In a recent project, my job was to build a scientific data processing pipeline for a new algorithm that wasn’t set in stone yet. Part of my work would be to explore different mathematical formulas interactively with the customer.
My usual approach to projects is a “risk first” strategy. I try to identify the riskiest or most demanding part of the project and deal with it first. This approach essentially resembles the “fail fast” mindset, just that we haven’t failed yet.
In the case of the calculation pipeline, the riskiest part and at the same time the functionality that matters to the customer most, was the pipeline itself. If we were able to implement a system that can transform the given entry data into the desired results, we had an end-to-end prototype and the means to explore different mathematical approaches.
The pipeline consists of different steps that can be described as a complex transformation each. The first step/transformation takes a proprietary data format file and converts it into a big JSON file. The main effort of this step is a deep physical analysis of the data contained in the proprietary format. This analysis requires a lot of thought, exploration and work, but can be seen as a black box that the data traverses on its way from proprietary format to JSON.
The next step takes the JSON input and extracts the necessary information required by the following step. It is essentially a data reduction operation.
The third step feeds the analyzed, reduced data into the formulas and stores the calculation result.
The fourth step aggregates the calculation results into a daily time series report in a format that can be read by a spreadsheet application. This report is the end product of the pipeline and will be used to make decisions and to rule out certain environmental hazards.
The main difference of this project to virtually every project before is that I didn’t write any user interface code. The application’s main window is still blank. The whole interaction of the system with other systems that provide the entry data, of the pipeline steps among each other and with the human user is based on files in the file system.
The system periodically checks for the existence of new entry data. If some is found, it is copied in the “inbox” directory of the first step. The first step periodically checks for the existence of files in its inbox and processes them into its “outbox” that conveniently serves as the inbox of the second step. You probably get the idea by now. All the steps in the system, including the upstream data fetching routine, are actors in an file-based actor model. The files serve as messages from one actor to another. The file system and its directory structure is the common communication channel that passes the messages around.
One advantage of this approach is that the file system viewer application of the operating system can be used as the (graphical) user interface. By opening the appropriate directories and viewing their content, the user can supervise the operating state of the system. The system can report problems by moving the incoming message not in the step’s “done” directory , but into its “failed” or “problem” directory. If several directories are on display at once, the user can follow a specific piece of data through the pipeline and view the intermediate results. For domain specific reasons, the actors in this project also have the result directory “omitted” for data that will not be processed any further because some domain rules have determined a cancellation.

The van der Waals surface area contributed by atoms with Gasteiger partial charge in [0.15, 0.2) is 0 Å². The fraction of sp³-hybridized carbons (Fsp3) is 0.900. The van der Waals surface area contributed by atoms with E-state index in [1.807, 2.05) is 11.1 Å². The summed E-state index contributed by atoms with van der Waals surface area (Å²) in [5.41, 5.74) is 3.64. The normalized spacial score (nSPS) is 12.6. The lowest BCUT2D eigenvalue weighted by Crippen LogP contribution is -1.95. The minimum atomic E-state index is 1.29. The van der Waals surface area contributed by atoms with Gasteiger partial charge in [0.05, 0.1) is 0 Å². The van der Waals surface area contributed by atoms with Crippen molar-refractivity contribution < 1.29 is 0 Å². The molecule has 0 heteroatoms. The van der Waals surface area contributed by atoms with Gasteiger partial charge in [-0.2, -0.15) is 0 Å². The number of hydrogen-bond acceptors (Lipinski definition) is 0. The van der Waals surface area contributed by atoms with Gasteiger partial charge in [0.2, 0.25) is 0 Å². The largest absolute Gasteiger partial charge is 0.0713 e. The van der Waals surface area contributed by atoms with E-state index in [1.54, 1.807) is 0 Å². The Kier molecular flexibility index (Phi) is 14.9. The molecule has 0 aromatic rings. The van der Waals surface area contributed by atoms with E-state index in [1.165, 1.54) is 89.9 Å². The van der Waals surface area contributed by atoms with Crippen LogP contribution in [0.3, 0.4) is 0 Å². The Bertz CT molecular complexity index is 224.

An user can even manipulate the data’s flow by moving files away or into a specific directory. Let’s say that we want to calculate a certain amount of data again, we can just copy the files from the “done” directory of the first step into its “inbox” and the system will process it again.
Because the analysis step takes some time while the calculation step is surprisingly fast, we can perform just the calculation again by not moving the initial data files, but the analyzed and reduced entry files for the calculation step. Using this approach, we can try different mathematical formulas by stopping the system, swapping the calculation step with a new version, starting the system again and moving the desired entry files into its inbox.
Using the file system as an interaction device for the user and the system’s parts has many immediate advantages, but some drawbacks, too. One drawback is performance. Using the harddisk for data transfer is the slowest possible way to bring data from step X to step X+1. If your system is required to have high throughput or low latency, this approach isn’t suitable. My project has a low, forecastable throughput and a latency requirement that is measured in minutes or seconds, but not in milliseconds or even nanoseconds. It can spend some time in the filesystem, because the first step alone takes several seconds for each file.
Another drawback is a certain fragility of the communication medium, the file system. You have to account for concurrent reads, writes or even deletes. The target platform of my system (Microsoft Windows) exhibits signs of exhaustion if the amount of files in one directory grows too large. This means that your file selection, already a costly operation, becomes more costly if the systems is put under pressure. If your throughput is usually steady, which is the case in my project, this won’t be a problem. Until you manually copy 100k files in an inbox for swift recalculation and discover that the file copy process alone takes several minutes.
Of course, the system cannot operate without a graphical user interface forever. But some basic interactions with the system will probably just result in some files being copied from one directory to another one in the background.